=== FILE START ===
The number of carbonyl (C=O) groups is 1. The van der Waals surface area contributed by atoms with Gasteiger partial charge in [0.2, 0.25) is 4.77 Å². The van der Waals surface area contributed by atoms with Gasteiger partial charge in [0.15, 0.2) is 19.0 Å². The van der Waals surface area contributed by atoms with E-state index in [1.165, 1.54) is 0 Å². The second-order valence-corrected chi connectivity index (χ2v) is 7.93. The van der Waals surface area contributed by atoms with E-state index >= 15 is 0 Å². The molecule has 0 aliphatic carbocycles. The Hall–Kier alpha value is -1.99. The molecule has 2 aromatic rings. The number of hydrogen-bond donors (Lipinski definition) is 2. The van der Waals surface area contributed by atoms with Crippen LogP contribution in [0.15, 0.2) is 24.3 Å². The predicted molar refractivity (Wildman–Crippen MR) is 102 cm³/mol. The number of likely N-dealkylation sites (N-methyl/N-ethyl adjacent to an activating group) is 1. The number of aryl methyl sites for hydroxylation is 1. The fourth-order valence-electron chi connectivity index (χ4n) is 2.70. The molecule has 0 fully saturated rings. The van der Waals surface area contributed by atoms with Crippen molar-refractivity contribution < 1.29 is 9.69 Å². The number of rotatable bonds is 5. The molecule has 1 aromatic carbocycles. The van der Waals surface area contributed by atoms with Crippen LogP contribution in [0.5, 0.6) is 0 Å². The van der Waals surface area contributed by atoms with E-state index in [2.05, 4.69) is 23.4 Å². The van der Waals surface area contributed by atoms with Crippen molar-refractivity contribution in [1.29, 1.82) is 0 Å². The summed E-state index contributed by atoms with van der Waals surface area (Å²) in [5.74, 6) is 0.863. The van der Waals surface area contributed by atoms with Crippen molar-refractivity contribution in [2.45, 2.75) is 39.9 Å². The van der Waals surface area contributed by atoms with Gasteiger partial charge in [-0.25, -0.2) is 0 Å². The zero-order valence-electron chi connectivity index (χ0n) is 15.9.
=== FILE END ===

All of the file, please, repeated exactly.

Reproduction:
The number of carbonyl (C=O) groups is 1. The van der Waals surface area contributed by atoms with Gasteiger partial charge in [0.2, 0.25) is 4.77 Å². The van der Waals surface area contributed by atoms with Gasteiger partial charge in [0.15, 0.2) is 19.0 Å². The van der Waals surface area contributed by atoms with E-state index in [1.165, 1.54) is 0 Å². The second-order valence-corrected chi connectivity index (χ2v) is 7.93. The van der Waals surface area contributed by atoms with E-state index >= 15 is 0 Å². The molecule has 0 aliphatic carbocycles. The Hall–Kier alpha value is -1.99. The molecule has 2 aromatic rings. The number of hydrogen-bond donors (Lipinski definition) is 2. The van der Waals surface area contributed by atoms with Crippen LogP contribution in [0.15, 0.2) is 24.3 Å². The predicted molar refractivity (Wildman–Crippen MR) is 102 cm³/mol. The number of likely N-dealkylation sites (N-methyl/N-ethyl adjacent to an activating group) is 1. The number of aryl methyl sites for hydroxylation is 1. The fourth-order valence-electron chi connectivity index (χ4n) is 2.70. The molecule has 0 fully saturated rings. The van der Waals surface area contributed by atoms with Crippen molar-refractivity contribution < 1.29 is 9.69 Å². The number of rotatable bonds is 5. The molecule has 1 aromatic carbocycles. The van der Waals surface area contributed by atoms with Crippen LogP contribution in [0.5, 0.6) is 0 Å². The van der Waals surface area contributed by atoms with E-state index in [2.05, 4.69) is 23.4 Å². The van der Waals surface area contributed by atoms with Crippen molar-refractivity contribution in [1.29, 1.82) is 0 Å². The summed E-state index contributed by atoms with van der Waals surface area (Å²) in [5.74, 6) is 0.863. The van der Waals surface area contributed by atoms with Crippen molar-refractivity contribution in [2.45, 2.75) is 39.9 Å². The van der Waals surface area contributed by atoms with Gasteiger partial charge in [-0.25, -0.2) is 0 Å². The zero-order valence-electron chi connectivity index (χ0n) is 15.9.